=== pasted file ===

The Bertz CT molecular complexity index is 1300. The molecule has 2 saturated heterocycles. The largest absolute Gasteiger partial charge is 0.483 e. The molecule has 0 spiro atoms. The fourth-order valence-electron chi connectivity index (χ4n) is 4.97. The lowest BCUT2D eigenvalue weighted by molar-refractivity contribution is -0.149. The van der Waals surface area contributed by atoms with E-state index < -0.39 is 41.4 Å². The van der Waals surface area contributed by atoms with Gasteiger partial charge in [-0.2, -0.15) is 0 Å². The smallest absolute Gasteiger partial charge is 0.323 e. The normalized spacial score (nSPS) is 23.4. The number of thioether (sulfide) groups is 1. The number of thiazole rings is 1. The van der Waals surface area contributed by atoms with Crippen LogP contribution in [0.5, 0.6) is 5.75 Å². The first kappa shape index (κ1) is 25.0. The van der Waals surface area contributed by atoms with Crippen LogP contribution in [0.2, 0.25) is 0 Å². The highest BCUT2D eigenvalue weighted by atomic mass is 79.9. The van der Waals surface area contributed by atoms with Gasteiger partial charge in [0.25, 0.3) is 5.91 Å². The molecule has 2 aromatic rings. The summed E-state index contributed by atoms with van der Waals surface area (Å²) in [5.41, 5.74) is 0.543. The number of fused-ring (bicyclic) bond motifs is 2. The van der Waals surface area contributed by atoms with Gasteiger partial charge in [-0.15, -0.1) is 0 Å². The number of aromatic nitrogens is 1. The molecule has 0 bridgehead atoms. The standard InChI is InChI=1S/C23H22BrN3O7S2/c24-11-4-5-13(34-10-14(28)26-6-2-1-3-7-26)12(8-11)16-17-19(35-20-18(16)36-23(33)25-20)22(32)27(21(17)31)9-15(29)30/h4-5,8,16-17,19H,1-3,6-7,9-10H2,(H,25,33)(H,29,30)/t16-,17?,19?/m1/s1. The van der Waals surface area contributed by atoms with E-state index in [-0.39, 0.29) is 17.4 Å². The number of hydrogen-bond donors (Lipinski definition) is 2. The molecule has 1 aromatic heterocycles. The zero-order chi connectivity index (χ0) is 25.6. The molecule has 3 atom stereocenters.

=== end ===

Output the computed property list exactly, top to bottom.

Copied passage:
The Bertz CT molecular complexity index is 1300. The molecule has 2 saturated heterocycles. The largest absolute Gasteiger partial charge is 0.483 e. The molecule has 0 spiro atoms. The fourth-order valence-electron chi connectivity index (χ4n) is 4.97. The lowest BCUT2D eigenvalue weighted by molar-refractivity contribution is -0.149. The van der Waals surface area contributed by atoms with E-state index < -0.39 is 41.4 Å². The van der Waals surface area contributed by atoms with Gasteiger partial charge in [-0.2, -0.15) is 0 Å². The smallest absolute Gasteiger partial charge is 0.323 e. The normalized spacial score (nSPS) is 23.4. The number of thioether (sulfide) groups is 1. The number of thiazole rings is 1. The van der Waals surface area contributed by atoms with Crippen LogP contribution in [0.5, 0.6) is 5.75 Å². The first kappa shape index (κ1) is 25.0. The van der Waals surface area contributed by atoms with Crippen LogP contribution in [0.2, 0.25) is 0 Å². The highest BCUT2D eigenvalue weighted by atomic mass is 79.9. The van der Waals surface area contributed by atoms with Gasteiger partial charge in [0.25, 0.3) is 5.91 Å². The molecule has 2 aromatic rings. The summed E-state index contributed by atoms with van der Waals surface area (Å²) in [5.41, 5.74) is 0.543. The number of fused-ring (bicyclic) bond motifs is 2. The van der Waals surface area contributed by atoms with Gasteiger partial charge in [-0.15, -0.1) is 0 Å². The number of aromatic nitrogens is 1. The molecule has 0 bridgehead atoms. The standard InChI is InChI=1S/C23H22BrN3O7S2/c24-11-4-5-13(34-10-14(28)26-6-2-1-3-7-26)12(8-11)16-17-19(35-20-18(16)36-23(33)25-20)22(32)27(21(17)31)9-15(29)30/h4-5,8,16-17,19H,1-3,6-7,9-10H2,(H,25,33)(H,29,30)/t16-,17?,19?/m1/s1. The van der Waals surface area contributed by atoms with E-state index in [-0.39, 0.29) is 17.4 Å². The number of hydrogen-bond donors (Lipinski definition) is 2. The molecule has 1 aromatic heterocycles. The zero-order chi connectivity index (χ0) is 25.6. The molecule has 3 atom stereocenters.